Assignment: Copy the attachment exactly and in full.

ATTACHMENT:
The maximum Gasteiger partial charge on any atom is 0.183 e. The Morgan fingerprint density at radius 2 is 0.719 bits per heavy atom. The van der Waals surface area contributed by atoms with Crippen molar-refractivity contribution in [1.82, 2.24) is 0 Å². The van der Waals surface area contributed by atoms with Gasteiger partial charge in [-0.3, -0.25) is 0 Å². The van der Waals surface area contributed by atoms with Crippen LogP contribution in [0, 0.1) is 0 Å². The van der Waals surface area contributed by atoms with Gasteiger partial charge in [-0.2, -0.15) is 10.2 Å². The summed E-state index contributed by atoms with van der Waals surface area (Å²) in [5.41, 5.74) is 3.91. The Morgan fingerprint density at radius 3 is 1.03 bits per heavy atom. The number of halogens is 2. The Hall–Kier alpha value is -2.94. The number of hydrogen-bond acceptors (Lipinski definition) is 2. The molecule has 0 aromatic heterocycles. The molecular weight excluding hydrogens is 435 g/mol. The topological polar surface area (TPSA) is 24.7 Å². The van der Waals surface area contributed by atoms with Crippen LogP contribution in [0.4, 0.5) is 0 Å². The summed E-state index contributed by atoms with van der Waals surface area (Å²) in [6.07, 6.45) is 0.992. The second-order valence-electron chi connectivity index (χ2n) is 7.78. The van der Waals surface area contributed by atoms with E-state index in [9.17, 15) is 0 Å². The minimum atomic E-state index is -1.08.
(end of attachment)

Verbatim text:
The maximum Gasteiger partial charge on any atom is 0.183 e. The Morgan fingerprint density at radius 2 is 0.719 bits per heavy atom. The van der Waals surface area contributed by atoms with Crippen molar-refractivity contribution in [1.82, 2.24) is 0 Å². The van der Waals surface area contributed by atoms with Gasteiger partial charge in [-0.3, -0.25) is 0 Å². The van der Waals surface area contributed by atoms with Crippen LogP contribution in [0, 0.1) is 0 Å². The van der Waals surface area contributed by atoms with Gasteiger partial charge in [-0.2, -0.15) is 10.2 Å². The summed E-state index contributed by atoms with van der Waals surface area (Å²) in [5.41, 5.74) is 3.91. The Morgan fingerprint density at radius 3 is 1.03 bits per heavy atom. The number of halogens is 2. The Hall–Kier alpha value is -2.94. The number of hydrogen-bond acceptors (Lipinski definition) is 2. The molecule has 0 aromatic heterocycles. The molecular weight excluding hydrogens is 435 g/mol. The topological polar surface area (TPSA) is 24.7 Å². The van der Waals surface area contributed by atoms with Crippen LogP contribution in [0.4, 0.5) is 0 Å². The summed E-state index contributed by atoms with van der Waals surface area (Å²) in [6.07, 6.45) is 0.992. The second-order valence-electron chi connectivity index (χ2n) is 7.78. The van der Waals surface area contributed by atoms with E-state index in [9.17, 15) is 0 Å². The minimum atomic E-state index is -1.08.